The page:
What was driving Egyptian leader's Syria outburst?

Mahmoud Ahmadinejad (left) and Mohammed Morsi Image copyright Reuters
Image caption Some have cast Mr Morsi's trip to Iran as a move designed to catch US attention

The comments about Syria made in Tehran by President Mohammed Morsi are part of an attempt to regain influence in the Middle East and to do so by being a difficult customer.

So any Iranian officials who were jubilant that Mr Morsi, as an Arab leader of stature, attended the non-aligned nations meeting in their capital may well have cringed as he blasted the "oppressive regime" of Iran's ally Syria from the podium.

Mr Morsi is making up for time lost following the fall of his predecessor Hosni Mubarak in February 2011, and the lengthy political turmoil that followed.

His current diplomatic offensive has also taken him to China and will see him address the United Nations General Assembly in New York next month.

The Morsi approach could hardly be more different from Mr Mubarak's. That former general could usually be relied upon to do America's bidding, for example calling regional summits when things seemed hopeless in Iraq or the occupied Palestinian Territories, thus providing some sense of movement or political support for US objectives.

This Mubarak approach may have struck many Egyptians as supine, but it had emerged over many years as the method that an elite dominated by the military used to maintain US military aid and access to advanced defence technology as well as broader economic support from institutions like the World Bank.

It is clear that Mr Morsi, a member of the Muslim Brotherhood for many years, wants to strike a markedly different tone and indeed may believe that doing so is also an essential way to gain outside support for his country.

So the Egyptian leader's visit to Beijing has been accompanied by reports that he is seeking to persuade the People's Republic to increase a $500m commitment for financial support to one of $3bn.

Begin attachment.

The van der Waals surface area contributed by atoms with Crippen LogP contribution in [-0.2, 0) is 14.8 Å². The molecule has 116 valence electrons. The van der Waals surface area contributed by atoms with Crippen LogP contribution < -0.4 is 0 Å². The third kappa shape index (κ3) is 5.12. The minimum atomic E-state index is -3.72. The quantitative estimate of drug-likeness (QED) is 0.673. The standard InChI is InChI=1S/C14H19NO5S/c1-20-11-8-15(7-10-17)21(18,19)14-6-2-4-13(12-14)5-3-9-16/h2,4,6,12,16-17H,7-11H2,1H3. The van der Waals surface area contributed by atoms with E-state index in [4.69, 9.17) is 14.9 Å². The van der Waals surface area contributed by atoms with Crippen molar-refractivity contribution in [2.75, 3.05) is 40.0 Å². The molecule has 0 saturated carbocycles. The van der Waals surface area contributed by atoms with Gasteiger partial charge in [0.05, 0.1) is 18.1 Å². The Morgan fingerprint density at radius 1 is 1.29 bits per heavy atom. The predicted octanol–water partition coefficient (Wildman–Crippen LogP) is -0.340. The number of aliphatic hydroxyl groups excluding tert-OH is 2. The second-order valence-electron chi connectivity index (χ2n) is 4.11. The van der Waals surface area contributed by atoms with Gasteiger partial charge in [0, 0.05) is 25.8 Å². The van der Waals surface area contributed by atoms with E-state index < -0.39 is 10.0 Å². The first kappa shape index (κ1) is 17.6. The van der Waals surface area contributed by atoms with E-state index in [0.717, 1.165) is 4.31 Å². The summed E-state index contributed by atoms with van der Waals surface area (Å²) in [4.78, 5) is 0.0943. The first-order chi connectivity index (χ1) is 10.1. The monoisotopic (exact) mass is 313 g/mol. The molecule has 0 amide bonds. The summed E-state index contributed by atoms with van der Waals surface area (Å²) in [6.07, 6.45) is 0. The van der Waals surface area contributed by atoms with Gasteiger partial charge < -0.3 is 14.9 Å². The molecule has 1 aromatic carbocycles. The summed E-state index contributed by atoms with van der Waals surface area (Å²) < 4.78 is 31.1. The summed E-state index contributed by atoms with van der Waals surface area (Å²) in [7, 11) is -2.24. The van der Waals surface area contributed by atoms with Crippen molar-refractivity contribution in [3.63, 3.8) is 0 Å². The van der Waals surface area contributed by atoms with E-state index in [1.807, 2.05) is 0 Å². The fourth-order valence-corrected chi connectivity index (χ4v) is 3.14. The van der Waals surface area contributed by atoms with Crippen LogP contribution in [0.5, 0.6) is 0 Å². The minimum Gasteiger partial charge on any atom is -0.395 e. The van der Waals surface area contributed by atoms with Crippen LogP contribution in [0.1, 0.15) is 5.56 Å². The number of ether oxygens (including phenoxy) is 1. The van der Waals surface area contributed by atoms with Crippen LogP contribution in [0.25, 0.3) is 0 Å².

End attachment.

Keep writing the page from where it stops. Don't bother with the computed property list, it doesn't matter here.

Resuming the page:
There has been speculation too that the new administration's actions in sending armoured forces into the Sinai Peninsula to attack militants there has been motivated in part by a desire to secure concessions from both Israel and the US.

Under the Egyptian-Israeli peace treaty, Sinai is meant to be de-militarised, and the Cairo government is not being clear about when these forces will be withdrawn.

Some have also cast Mr Morsi's opening to Iran (re-establishing diplomatic relations as well as visiting Tehran) as a move designed catch America's attention as well as marking out a more independent stance in foreign affairs.

Many governments have sought to woo the "Arab Street" since the outbreak of the revolutions in the region, and the Egyptian leader can at least position himself as a democratically elected, devout, Sunni Muslim with a stance quite separate from, say, Saudi Arabia.

Quite a few analysts in the region think Mr Morsi's actions are also motivated by the need to secure foreign assistance - be it Saudi, US, or even Chinese - without which the Egyptian economy could soon collapse.

What is less clear is whether his stances are driven by these urgent economic imperatives or whether deeper seated antipathy to the US or Israel might inform Egypt's future diplomacy.